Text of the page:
Me and Mel, my friend and teammate with TNF Canada
(Aren't we cute in our matching outfits!?!)

Tuesday, May 24, 2016

Sun Mountain 100k Race Report

I saw a funny card lately that said: 99% of getting older is wondering how the hell you hurt your back. That’s certainly been true for me lately.


About a month ago, I woke up with an inexplicably tight lower back. Instead of resting it, I foolishly decided to run a 50k race thinking that might loosen it up. (Being new to back pain, I didn't really know what the protocol was and lacked the foresight and common sense to figure it out.) The race did not go well and my back pain got worse, putting me out of commission for most of the next 2 weeks.

Fortunately, after visiting my coach/RMT, “we” (mostly Andrew – I just chilled on the massage table) were able to work through some issues upsetting my back/hips/pelvis and many of the things connected to them. With a few treatments, the pain started to subside and I felt like we were making progress.

Obviously, that was the goal and I was happy about it, but it was happening only a week out from the Sun Mountain 100k, which was intended to be a trial run for the Bryce 100 – one of my “A” races this year. Having lost a significant chunk of training time in May to deal with this back thing, my confidence to immediately jump into another race wasn't high.

In the week leading up to Sun Mountain, I was really struggling with whether or not to race. I love the Sun Mountain event having done the 50k and 50mi distances there in the past, but knew it might not be the best thing for my body at this point. It took me right up until the day before to decide that I would start the race and drop out if my back started to seize up.

My first ultra - the Sun Mtn 50k (2010)

Back for the Sun Mtn 50mi (2013)

Race Day
My alarm went off at 4am. It was still dark and I could hear rain falling outside. I downed my oats and coffee, made a few last minute gear and clothing decisions based on the weather, and then Dave and I drove to the race start, about 25 minutes away.

With fewer than 80 participants in the 100k distance, the check-in process was quick and there were no line-ups at the porta potties (hey, you gotta appreciate the small victories in life). The first people I saw when we arrived were Suzanne and Geoff from Vancouver whom I had spent time with in Wales at the World Trail Running Championships in 2013. Suzanne was also racing the 100k and Geoff was there as her crew. It was great to see them again, especially during the race when a familiar face and a few words of encouragement can do wonders to lift your spirits. 

By the time the race started at 5:30am, the rain had nearly stopped and it was actually a very nice temperature for running. I fell into an easy pace to test my body and see if there were any unhappy bits. Surprisingly, everything felt pretty good and I was moving well so I picked it up a bit. Starting the first big climb, I was running alongside a lovely woman from Seattle named Kaytlyn (who would go on to win the women’s race in a phenomenal sub-10 time) and enjoyed having someone to chat with as we plugged along the steady uphill grade.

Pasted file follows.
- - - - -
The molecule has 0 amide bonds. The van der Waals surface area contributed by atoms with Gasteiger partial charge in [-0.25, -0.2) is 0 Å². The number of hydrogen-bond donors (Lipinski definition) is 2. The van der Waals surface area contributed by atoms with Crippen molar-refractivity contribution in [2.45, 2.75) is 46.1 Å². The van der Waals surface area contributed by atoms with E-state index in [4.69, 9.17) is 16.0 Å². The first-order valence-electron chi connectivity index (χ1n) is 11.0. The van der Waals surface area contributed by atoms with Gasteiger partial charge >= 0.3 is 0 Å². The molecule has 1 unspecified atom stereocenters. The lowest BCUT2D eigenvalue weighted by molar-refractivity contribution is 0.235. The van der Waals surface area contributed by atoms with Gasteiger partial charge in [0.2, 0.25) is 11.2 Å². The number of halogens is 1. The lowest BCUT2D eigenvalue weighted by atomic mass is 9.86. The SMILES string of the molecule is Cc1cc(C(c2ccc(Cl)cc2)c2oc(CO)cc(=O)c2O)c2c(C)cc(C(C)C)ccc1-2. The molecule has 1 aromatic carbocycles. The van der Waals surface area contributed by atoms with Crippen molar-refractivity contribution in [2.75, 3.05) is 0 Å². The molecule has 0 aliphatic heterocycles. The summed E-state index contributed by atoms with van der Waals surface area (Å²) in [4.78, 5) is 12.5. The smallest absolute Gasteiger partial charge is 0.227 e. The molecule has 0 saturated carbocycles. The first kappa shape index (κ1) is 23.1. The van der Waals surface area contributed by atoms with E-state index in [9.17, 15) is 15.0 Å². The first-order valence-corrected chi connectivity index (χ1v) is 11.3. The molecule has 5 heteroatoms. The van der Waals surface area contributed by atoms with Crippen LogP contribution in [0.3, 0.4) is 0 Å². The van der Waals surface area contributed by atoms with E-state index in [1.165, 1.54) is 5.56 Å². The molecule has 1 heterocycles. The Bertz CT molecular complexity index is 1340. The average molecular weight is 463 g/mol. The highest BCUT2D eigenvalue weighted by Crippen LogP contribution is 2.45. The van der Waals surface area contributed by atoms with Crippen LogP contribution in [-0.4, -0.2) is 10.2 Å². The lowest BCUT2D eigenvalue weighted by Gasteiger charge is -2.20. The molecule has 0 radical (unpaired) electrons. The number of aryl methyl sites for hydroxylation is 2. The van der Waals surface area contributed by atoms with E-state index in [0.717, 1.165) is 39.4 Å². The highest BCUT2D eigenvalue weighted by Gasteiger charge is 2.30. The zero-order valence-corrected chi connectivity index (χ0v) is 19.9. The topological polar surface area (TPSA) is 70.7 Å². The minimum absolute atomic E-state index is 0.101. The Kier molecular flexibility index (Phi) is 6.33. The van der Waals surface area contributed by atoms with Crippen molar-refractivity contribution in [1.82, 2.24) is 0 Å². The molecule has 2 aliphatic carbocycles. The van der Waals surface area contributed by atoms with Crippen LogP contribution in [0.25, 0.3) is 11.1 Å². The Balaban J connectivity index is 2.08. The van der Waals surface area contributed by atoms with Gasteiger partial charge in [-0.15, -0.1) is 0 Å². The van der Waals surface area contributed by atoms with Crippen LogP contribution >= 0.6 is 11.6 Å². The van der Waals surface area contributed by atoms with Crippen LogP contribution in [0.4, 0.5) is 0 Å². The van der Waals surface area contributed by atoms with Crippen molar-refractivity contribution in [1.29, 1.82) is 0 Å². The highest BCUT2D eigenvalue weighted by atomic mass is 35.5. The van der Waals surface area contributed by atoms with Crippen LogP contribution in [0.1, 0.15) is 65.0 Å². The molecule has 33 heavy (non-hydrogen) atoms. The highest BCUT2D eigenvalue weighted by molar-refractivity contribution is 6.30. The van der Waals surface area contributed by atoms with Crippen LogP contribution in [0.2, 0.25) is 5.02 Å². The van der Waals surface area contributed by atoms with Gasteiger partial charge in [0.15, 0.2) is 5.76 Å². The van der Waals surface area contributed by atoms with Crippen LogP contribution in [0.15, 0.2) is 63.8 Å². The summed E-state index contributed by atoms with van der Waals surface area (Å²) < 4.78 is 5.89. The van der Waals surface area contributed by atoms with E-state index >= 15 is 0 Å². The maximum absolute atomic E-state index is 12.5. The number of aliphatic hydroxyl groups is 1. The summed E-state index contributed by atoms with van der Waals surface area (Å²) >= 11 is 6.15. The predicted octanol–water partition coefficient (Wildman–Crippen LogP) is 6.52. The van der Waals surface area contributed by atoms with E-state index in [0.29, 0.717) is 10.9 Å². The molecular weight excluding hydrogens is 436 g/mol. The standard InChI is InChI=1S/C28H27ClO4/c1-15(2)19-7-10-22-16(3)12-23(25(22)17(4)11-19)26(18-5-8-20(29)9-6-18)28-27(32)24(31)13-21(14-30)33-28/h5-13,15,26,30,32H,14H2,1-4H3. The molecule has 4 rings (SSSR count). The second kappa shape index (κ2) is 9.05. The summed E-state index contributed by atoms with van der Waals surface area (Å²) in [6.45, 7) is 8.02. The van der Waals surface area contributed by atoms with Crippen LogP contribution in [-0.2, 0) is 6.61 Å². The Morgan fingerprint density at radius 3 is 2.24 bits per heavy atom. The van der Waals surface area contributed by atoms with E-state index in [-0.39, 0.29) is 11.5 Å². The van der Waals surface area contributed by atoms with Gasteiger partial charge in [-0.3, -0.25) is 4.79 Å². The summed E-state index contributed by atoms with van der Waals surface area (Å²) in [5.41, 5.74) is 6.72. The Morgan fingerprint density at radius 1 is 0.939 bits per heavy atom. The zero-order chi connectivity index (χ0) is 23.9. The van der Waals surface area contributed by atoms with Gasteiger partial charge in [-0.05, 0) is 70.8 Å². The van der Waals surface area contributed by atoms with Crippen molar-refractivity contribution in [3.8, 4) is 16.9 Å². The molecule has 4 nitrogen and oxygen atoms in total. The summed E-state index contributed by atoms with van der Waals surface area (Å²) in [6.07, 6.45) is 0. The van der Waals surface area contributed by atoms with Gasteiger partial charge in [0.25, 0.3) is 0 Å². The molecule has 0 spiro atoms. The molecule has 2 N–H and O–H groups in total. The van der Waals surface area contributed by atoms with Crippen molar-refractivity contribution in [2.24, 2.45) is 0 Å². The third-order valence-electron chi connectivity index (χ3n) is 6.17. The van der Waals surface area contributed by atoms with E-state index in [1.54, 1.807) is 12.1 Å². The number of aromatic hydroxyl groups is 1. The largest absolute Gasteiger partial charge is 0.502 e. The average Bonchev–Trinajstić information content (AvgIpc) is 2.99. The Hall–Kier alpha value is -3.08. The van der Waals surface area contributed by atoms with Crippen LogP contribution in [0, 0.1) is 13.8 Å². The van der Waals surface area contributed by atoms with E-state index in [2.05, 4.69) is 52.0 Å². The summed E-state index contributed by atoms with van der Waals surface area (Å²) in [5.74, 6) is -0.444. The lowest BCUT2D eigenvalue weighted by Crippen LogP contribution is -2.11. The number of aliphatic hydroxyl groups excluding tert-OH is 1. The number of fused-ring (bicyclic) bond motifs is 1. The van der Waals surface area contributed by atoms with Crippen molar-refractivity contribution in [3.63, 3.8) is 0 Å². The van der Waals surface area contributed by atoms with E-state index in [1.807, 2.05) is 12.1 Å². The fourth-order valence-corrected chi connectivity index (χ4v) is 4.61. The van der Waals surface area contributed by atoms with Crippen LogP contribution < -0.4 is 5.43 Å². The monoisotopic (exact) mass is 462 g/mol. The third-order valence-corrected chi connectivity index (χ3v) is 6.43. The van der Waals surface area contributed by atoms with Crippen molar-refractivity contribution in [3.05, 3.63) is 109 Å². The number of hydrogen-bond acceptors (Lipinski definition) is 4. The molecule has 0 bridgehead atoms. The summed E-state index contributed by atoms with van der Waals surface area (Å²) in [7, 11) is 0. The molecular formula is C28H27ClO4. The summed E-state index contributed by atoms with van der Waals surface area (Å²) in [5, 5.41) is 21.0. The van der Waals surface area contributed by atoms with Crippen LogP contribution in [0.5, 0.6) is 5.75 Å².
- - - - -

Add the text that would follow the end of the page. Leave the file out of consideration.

Knowing that I had to take care of my body and not push too hard early in the race, I encouraged her to go ahead. I would've loved to have tried to stay with her, but when my back started acting up later in the day, I was sure glad that I hadn't!

There were several other runners that I was back and forth with over the next few hours and it was nice to get out of my head and enjoy some bits of conversation here and there. Overall, things were going quite well pace, body and nutrition wise up until about 40k when my lower back started tightening up. 

By 50k (the halfway point and end of lap 1 of this 2 lap course), I had convinced myself that my back was only going to get worse if I continued and that it would be better to drop out now. I was totally at peace with this decision and the knowledge that I was doing the right thing.

Then I got to the aid station and there were lots of people there cheering, telling me that I was doing well and that I was second woman. Before I could tell someone that I was dropping out, a helpful volunteer was refilling my bladder and Dave was handing me my snack bag. Geoff asked me how I was feeling and I whispered back, “not great, I'm thinking of dropping out”. Without missing a beat, both he and Dave basically told me that I was not dropping out. So I didn't, and that’s how I ended up back on the course for my 2nd 50k lap.

I left the aid station a bit bewildered by what had just happened. I’d already made plans for the rest of the day…that did not include reliving the past 5 hours of my life. I quickly came up with a new game plan – drugs! Nothing illicit, just ibuprofen. I try to avoid ibuprofen while racing, but I needed something to settle my back if I was going to continue.

The second part of my plan included walking. Not that I didn't walk parts of the first lap ‘cause I did, but I knew I’d have to back off the pace and walk more if I was going to get through this thing without triggering another injury setback. Being conservative seems to have helped because my back pain did ease up some during the second half of the race. Or maybe that’s just the drugs working. Either way, I was glad that I hadn't dropped out earlier. (Thanks Dave and Geoff!)

At around 6 hours into the race, my stomach went off. Again. Same old story with me. Up until that point, I had managed to take in about 150 calories/hour. Not great, but not terrible either. For the final 5 hours, the best I could do was about 50 calories/hour mostly in the form of Sprite or Ginger Ale at aid stations. It was frustrating because I could feel my energy levels dropping and I actually felt hungry, yet when I tried to eat, my throat closed up and I couldn't swallow. Grrr, what a ridiculous problem! I love food so to be unable to eat when I need to is very upsetting.